Jill Lepore is professor of American history at Harvard and a prolific essayist for the New Yorker. Her books have included These Truths, a 900-page chronicle of American democracy and The Secret History of Wonder Woman. Her new book, If Then, tells the story of the Simulmatics Corporation – “the Cambridge Analytica of the 1960s” – which used emerging computer technology to try to predict human behaviour and win elections. This interview took place the day before the first US presidential debate.
Reading about the extraordinary history of the Simulmatics Corporation and its “People Machine”, it was instructive to see how the anxieties we have today about the more sinister aspects of computer technology were very present 60 years ago. Did that surprise you?
If anything, I think in the 50s and 60s – because so few people had direct experience of computers – there was even more concern than there is now. Computers were associated with vast power. It was only with the arrival in the 1980s and 1990s of the personal computer we were sold the idea that the technology was participatory and liberal. I think we have returned, in a way, to the original fears, now we sense that these personal devices very much represent the power of vast corporations.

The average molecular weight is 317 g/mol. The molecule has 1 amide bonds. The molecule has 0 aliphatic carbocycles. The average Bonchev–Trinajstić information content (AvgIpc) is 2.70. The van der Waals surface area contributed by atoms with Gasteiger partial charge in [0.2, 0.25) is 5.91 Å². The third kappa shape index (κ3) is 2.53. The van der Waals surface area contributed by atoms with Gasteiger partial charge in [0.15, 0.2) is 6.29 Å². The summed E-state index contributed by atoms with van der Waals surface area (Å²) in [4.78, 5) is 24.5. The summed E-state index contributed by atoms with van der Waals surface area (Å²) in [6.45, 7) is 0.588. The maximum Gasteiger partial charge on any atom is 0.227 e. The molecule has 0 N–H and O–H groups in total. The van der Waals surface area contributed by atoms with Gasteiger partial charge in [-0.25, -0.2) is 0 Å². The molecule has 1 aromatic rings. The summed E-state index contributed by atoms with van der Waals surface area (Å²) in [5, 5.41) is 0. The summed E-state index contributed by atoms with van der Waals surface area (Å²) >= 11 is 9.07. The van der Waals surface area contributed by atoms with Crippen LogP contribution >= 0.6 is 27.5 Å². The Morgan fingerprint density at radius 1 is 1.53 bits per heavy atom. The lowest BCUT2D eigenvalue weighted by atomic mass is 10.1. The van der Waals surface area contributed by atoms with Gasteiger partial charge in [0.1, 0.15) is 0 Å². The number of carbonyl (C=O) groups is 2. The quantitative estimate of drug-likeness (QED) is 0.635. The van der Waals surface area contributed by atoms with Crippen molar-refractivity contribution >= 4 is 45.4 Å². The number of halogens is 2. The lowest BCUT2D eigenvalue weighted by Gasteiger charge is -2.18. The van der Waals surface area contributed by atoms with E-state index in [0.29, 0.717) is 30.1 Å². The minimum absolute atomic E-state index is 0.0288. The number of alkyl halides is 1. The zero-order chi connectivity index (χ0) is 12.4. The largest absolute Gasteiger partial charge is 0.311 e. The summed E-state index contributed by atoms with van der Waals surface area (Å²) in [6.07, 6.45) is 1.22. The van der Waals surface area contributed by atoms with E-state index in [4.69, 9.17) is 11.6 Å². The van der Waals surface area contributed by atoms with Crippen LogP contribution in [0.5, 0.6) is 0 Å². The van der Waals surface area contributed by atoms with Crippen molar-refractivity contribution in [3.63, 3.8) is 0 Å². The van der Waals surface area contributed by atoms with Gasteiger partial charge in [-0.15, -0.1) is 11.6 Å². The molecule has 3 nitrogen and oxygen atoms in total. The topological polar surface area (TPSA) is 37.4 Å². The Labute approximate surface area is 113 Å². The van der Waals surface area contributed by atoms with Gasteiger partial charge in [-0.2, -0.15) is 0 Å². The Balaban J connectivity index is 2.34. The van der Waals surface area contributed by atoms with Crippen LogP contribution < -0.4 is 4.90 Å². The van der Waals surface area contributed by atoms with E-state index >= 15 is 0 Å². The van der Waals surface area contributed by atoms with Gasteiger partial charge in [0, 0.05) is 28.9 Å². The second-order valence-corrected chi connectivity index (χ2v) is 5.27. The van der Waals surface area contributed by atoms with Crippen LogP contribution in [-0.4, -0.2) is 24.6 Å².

The Simulmatics story is also an early example of using big data as a con trick, making claims it could not back up. You obviously saw a parable in that as well?
The product they were selling was the accurate prediction of human behaviour. There was inevitably a lot of hucksterism attached to it and that hasn’t changed.
Do you think we should in general pay more attention to those origin stories of computer technology, that all the issues we are facing today were wired in from the start?
One of the myths of Silicon Valley is that everything is always brand new. The fact is that most of those new ideas are not only deeply derivative, but specifically derivative of the national security objectives of the United States during the cold war. Our culture of technological utopianism wants to forget that.